My heritage doesn’t include any Italian roots, but my Grandma Madeline enjoyed making fresh pasta for us growing up. She would start by scooping a generous heap of flour onto her counter and then would ask my sister and I to shape it “into a mountain.” We’d gladly oblige and shape the flour, making a pretty decent mess. Once the mountain was made, then she would carve a well into the flour to drop the eggs into. She swirled a fork around the well to slowly incorporate the flour. There was a certain memorable rhythm she practiced that I remember to this day.

Grandma then kneaded the pasta dough until it was smooth while she talked about “all of the places she’d visited” through a European travel show she watched religiously on public television. She would turn the dough over to my sister and me for a few pushes across the counter and then let the dough rest under a damp tea towel. We’d enjoy some black walnut cookies for a treat then clean up the counter and prepare the pasta machine for the fun part of the pasta making process.

Rolling pasta sheets properly isn’t as easy as sliding a big mass of dough in between the rollers and cranking away. There’s an art to it that combines patience and experience. If you are new to using a pasta machine, there are some fail safe tips to ensure great results!

First, make sure your pasta machine is clean and free of dried pasta pieces from previous use. Cut pasta dough into pieces a bit smaller than a tennis ball and press into a thick rectangle. Let dough rest while you generously flour a work space. Resting periods for any wheat flour based recipe are important because it gives the gluten in the product time to rest, making rolling easier.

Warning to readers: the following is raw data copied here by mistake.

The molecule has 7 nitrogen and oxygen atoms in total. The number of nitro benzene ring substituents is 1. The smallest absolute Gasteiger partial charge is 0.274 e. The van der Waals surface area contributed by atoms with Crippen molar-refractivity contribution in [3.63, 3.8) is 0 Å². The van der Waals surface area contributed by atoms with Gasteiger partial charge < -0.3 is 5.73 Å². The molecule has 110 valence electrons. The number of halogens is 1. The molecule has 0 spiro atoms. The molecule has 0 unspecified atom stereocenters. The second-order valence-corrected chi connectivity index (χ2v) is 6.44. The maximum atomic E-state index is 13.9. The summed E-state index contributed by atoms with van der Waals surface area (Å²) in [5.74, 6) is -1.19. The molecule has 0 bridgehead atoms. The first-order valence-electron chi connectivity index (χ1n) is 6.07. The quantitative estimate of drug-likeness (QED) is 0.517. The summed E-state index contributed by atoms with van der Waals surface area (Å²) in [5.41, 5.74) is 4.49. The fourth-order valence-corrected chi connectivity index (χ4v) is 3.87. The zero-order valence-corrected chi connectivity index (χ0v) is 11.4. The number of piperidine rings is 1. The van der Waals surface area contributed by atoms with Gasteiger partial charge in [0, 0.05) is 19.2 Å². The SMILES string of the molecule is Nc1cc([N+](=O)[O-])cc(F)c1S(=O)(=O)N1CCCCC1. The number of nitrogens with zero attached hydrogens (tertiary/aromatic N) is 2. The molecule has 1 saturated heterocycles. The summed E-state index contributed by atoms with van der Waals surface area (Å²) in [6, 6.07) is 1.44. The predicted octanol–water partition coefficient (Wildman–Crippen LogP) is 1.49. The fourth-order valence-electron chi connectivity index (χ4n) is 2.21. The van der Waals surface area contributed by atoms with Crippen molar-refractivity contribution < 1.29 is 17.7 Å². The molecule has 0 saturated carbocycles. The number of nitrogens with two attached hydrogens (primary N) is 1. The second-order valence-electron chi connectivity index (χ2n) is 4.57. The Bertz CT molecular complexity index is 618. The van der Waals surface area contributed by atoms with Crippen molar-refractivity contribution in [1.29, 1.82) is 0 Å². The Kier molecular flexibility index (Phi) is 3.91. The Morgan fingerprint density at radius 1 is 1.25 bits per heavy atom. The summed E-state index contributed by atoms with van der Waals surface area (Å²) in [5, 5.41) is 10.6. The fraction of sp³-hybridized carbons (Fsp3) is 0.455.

Once the pasta dough is rested and ready, set the pasta machine to roll on the thickest setting. Roll floured pasta pieces at every setting of the machine, from thick to thin until desired thickness is achieved. Pasta will tear if machine is set to a setting that is too thin or if pasta is rolled too fast or is too sticky. Once long sheets of pasta are cut, use a pizza or pastry wheel to cut to desired sizes and lengths.

Pappardelle means “wide ribbons” and will pair beautifully with any rustic sauce or even a simple dressing of butter and garlic salt or Parmesan. The use of semolina flour in the recipe gives the pasta a little more substance to absorb hearty sauces.

Basic Egg Pasta Dough for Pappardelle/Linguini/Ravioli Sheets/Lasagna Sheets

Serves 4-5

2 1/2 cups all purpose flour

1 tablespoon semolina four (if desired, otherwise just use additional all purpose flour)

2 1/2 teaspoons kosher salt

3 large eggs, at room temperature

3 tablespoons water (tepid or warm)

2 tablespoons olive oil

On a clean countertop, add flours and salt, mix with fingers. Build a mountain with flour and salt mixture. Carve out a well into the flours. Add eggs, water and oil to center of well. Combine traditionally, or in a food processor or stand mixer. Knead for 10 minutes until smooth dough forms. Let rest 30 minutes covered with plastic wrap or a moist tea towel. Hand roll or prepare for machine rolling. Roll to 2 millimeters thickness or thinner. Dust with flour, roll and cut into ½ inch strips for pappardelle. Separate strips immediately. Dry on floured surface and prepare within a couple of hours. Drop strips of pasta in simmering salted water. Boil for approximately two minutes. The length of time will depend on the thickness of your pasta. Drain pasta and combine with sauce. Serve immediately.